One important finding of this study was that while mouse motor learning is equally efficient in both groups, humanized mice performed far better than their wild type counterparts in a more complex task known as the conditional T-maze. In this task, the mice are placed at the end of the long arm of the T and forced to decide between which of the two arms to choose in order to receive a food reward. The mice could either remember it through procedural cues (for example, turning towards the side which has a rougher floor) or through declarative cues (for example, turning towards a spatial cue like a star-shaped sticker outside the maze). By manipulating which cues were present, the researchers were able to examine the relationship between procedural and declarative learning. The fact that humanized mice were more successful than wild type mice in this task suggests that FOXP2 reduces competition between these distinct forms of learning. These results, along with those from related experimental tasks, led the researchers to conclude that mice with humanized FOXP2 “exhibit enhanced ability to make transitions from a declarative to a procedural mode of learning.” Instead of having the two forms of learning working at the same time (and to some extent interfering with each other), the mice with humanized FOXP2 quickly began to preferentially activate the procedural learning system; this allowed them to learn complex tasks more quickly than mice with wild type FOXP2. These differences in the learning strategies of mice with humanized and wild type FOXP2 suggest that a more efficient transition to a procedural mode of learning could explain why humans are able to learn to speak far more effectively than other animals.
In addition to studying mouse behavior, the researchers wanted to gain a better understanding of the effects of FOXP2 at the molecular level. Specifically, they looked at the dorsomedial and dorsolateral parts of the striatum, a part of the brain linked to learning. Previous work by other researchers had already established that the dorsomedial striatum is closely linked to declarative learning, while the dorsolateral striatum is related to procedural learning. Based on the behavioral data the researchers had gathered, the researchers hypothesized that there would be altered signaling activity within these regions. The researchers found a statistically significant difference in levels of the neurotransmitter dopamine between mice with humanized and wild-type FOXP2 in the dorsomedial striatum, with the mice expressing humanized FOXP2 showing lower dopamine levels. In the dorsolateral striatum, a nearby brain region, researchers found that long-term depression (LTD), a process through which neural connections are weakened, was stronger in mice with humanized FOXP2 than in wild-type controls.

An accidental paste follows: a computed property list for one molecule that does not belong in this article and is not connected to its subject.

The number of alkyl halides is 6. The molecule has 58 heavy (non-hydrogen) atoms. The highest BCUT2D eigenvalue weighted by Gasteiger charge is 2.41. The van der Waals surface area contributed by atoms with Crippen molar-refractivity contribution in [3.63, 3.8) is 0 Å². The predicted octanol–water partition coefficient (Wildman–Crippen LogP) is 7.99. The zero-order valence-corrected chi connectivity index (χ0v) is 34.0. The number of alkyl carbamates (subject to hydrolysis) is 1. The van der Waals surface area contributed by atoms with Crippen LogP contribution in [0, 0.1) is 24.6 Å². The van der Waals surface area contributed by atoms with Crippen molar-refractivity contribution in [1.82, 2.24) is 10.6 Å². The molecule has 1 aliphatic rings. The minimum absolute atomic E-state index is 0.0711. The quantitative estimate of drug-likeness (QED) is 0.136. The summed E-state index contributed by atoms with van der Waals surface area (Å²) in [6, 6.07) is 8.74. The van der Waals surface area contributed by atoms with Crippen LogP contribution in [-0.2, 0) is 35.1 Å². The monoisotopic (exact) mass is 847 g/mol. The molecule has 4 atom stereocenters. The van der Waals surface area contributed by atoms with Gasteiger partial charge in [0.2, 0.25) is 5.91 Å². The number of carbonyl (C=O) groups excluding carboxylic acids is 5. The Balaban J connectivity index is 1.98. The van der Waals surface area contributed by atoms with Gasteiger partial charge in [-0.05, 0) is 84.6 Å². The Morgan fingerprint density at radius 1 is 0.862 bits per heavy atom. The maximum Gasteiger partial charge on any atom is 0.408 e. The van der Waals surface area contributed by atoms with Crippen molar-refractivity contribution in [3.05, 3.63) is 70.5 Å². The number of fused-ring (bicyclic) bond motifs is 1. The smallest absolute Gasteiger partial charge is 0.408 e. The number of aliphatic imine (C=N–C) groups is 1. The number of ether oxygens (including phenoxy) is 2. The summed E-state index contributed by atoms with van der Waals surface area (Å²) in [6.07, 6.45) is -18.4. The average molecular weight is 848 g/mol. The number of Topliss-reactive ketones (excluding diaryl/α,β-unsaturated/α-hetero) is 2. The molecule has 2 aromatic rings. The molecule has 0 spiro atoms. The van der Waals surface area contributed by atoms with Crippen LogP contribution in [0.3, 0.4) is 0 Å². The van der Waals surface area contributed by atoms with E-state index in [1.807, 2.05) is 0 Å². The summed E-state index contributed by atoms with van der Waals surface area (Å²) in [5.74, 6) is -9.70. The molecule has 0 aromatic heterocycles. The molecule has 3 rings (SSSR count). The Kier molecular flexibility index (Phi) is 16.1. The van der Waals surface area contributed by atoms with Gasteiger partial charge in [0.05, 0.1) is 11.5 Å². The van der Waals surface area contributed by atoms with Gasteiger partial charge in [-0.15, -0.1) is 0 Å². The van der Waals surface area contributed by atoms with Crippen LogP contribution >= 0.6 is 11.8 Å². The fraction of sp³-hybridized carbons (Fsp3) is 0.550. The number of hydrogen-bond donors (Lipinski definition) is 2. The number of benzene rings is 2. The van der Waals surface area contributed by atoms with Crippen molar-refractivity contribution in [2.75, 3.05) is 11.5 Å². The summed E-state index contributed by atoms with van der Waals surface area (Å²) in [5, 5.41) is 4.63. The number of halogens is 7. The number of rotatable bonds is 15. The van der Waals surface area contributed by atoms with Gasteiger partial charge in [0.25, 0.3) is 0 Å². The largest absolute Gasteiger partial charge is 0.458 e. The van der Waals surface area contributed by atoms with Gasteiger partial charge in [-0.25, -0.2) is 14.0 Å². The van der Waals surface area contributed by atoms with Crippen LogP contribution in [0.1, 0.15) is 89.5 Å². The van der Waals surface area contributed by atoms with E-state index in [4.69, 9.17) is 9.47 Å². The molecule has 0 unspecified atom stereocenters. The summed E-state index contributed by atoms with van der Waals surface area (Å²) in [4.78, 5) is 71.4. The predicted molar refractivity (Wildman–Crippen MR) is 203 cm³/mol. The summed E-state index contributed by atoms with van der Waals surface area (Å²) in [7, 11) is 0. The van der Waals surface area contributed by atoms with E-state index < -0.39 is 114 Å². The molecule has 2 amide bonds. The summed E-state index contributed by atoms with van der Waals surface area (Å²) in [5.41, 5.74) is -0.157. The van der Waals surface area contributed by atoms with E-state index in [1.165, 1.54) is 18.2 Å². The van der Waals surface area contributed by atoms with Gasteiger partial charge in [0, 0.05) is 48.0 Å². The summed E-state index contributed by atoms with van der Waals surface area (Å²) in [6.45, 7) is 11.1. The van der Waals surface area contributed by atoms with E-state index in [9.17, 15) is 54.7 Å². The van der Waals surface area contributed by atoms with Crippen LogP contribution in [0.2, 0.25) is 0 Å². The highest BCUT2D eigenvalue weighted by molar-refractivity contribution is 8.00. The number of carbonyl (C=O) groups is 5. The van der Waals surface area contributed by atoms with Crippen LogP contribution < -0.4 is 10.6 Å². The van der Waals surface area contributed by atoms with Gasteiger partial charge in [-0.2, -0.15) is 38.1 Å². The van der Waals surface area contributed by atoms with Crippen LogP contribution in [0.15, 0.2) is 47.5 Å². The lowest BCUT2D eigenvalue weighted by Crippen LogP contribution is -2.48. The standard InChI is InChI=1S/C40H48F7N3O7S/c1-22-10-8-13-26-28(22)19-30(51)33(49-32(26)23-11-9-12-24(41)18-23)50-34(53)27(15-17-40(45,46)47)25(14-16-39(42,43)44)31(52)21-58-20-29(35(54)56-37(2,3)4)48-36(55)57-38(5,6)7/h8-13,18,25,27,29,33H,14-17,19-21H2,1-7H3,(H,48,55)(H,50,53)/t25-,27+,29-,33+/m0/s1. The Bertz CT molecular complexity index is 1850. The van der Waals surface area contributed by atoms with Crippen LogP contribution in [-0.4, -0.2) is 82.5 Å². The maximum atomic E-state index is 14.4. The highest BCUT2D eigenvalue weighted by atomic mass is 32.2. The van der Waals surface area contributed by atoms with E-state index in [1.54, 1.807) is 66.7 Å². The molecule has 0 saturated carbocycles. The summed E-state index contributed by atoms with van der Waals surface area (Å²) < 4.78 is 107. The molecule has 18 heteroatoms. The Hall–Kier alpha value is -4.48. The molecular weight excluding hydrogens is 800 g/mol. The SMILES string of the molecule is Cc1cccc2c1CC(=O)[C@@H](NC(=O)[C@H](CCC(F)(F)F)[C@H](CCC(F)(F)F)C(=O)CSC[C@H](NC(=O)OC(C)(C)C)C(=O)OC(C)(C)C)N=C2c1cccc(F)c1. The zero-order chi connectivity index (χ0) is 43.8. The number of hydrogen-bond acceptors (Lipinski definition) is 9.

“…how do these findings on mouse learning inform our understanding of human speech?”
These biochemical findings may explain why the two groups of mice learn differently. Lower levels of dopamine signaling in the dorsomedial striatum in mice with humanized FOXP2 may lower the overall activity in the region, making declarative learning less efficient in mice. With this change, the dorsolateral striatum and procedural learning would be expected to play a larger role in learning; indeed, the researchers observed the dominance of procedural learning in tasks where the two forms of learning competed. Furthermore, LTD can be thought of as the process by which synapses “learn,” and an increased efficacy of this process in the dorsolateral striatum provides additional support to the hypothesis that dorsolateral striatum-mediated procedural learning becomes more effective in mice with humanized FOXP2. Overall, these findings provide an anatomical explanation for how humanized FOXP2 leads mice to favor procedural learning more than mouse FOXP2 does.
Now, how do these findings on mouse learning inform our understanding of human speech? One proposal is that human FOXP2 allows the linking of multiple speech-related actions into a coherent process by favoring procedural learning, and the striatum has been found to be involved with this type of behavior in previous research. In particular, this research is in line with the Declarative/Procedural (DP) Model of language. This model proposes that while our mental vocabulary is stored in declarative memory, verbal articulation and the combination of words into coherent sentences is more closely linked to procedural memory. When we learn to tie our shoes, we are able to use procedural memory to turn a complex series of steps into a single fluid action. FOXP2 may allow us to learn speech in a similar manner. However, it is difficult to attribute a phenomenon as complex as language to a mutation in just one gene. There are certainly many other factors contributing to our unique language capabilities, and in the coming years neuroscientists will undoubtedly be searching for further insights into the evolution of speech.
Feature image by Kayleen Schreiber, diagram by Huixuan Liang.